Earlier this week, Sen. Tammy Baldwin (D-Wis.) keynoted the ACS Madison Lawyer Chapter’s kick-off event. In spirited remarks and thoughtful answers to audience questions, Sen. Baldwin spoke powerfully about the stalled nomination of Chief Judge Merrick Garland to the Supreme Court, the judicial vacancy crisis more broadly and the vital need for our country to move forward: “Leaving one seat vacant prevents our highest court from resolving major legal issues. It threatens the integrity of our democracy and the functioning of our constitutional government. It puts at risk the administration of justice across the country. As Justice Kagan said recently, ‘A tie does nobody any good.’ We need nine.”
Sen. Baldwin gave historical context for the current moment, noting “this year will mark the first time since 1864 that the Supreme Court has been without its full complement of Justices on Election Day next month.” She also expressed her disappointment and exasperation at the Senate Republican majority’s refusal to consider—or even hold a Judiciary Committee hearing on—Chief Judge Garland’s nomination. She described the obstruction as “wrong and deeply irresponsible, as well as “disrespectful to our Constitution, disrespectful to our president, disrespectful to this very qualified nominee and disrespectful to the American people.”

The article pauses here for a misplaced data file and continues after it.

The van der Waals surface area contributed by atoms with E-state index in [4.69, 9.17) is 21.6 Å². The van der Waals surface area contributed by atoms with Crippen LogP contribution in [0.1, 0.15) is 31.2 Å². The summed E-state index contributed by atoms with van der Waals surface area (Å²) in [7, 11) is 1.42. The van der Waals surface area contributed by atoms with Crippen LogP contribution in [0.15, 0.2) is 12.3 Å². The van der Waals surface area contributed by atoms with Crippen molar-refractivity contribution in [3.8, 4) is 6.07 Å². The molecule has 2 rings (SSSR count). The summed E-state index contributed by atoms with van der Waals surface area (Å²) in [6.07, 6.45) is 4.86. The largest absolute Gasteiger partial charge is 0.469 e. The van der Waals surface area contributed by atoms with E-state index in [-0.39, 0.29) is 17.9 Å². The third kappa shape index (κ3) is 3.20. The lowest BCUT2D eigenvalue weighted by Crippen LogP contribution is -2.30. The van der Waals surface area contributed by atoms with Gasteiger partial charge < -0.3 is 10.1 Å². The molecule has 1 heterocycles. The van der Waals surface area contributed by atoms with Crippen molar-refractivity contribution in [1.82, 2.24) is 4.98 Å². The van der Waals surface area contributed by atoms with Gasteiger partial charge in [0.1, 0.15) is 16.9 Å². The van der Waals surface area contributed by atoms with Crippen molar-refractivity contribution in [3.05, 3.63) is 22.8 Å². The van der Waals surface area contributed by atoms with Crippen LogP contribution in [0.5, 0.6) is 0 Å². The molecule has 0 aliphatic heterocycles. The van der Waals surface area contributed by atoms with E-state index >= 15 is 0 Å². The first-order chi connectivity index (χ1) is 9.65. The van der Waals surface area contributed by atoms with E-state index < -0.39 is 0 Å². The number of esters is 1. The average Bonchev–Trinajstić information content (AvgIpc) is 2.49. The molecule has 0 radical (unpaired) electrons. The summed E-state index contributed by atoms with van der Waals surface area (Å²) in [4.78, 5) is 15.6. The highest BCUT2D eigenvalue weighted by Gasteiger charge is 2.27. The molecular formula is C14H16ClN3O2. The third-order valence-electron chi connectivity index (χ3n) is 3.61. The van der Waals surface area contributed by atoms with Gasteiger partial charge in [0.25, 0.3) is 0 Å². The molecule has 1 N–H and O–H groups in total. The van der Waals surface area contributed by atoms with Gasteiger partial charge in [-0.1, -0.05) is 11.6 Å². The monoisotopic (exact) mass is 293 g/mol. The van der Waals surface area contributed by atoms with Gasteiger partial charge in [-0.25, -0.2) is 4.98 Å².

She also addressed the vacant seat—by tradition designated for a Wisconsin nominee—on the U.S. Court of Appeals for the Seventh Circuit. That vacancy is the longest running opening on the federal appellate bench, having been open since January 2010. (And the vacancy has been known since six months earlier, when Judge Terence Evans, announced his intention to take senior status at the beginning of 2010.) Sen. Baldwin discussed why it took years for the Wisconsin Federal Nominating Commission to recommend potential nominees. And she detailed the procedural delays that have kept President Obama’s nomination of Madison attorney Don Schott from receiving a vote on the floor of the Senate.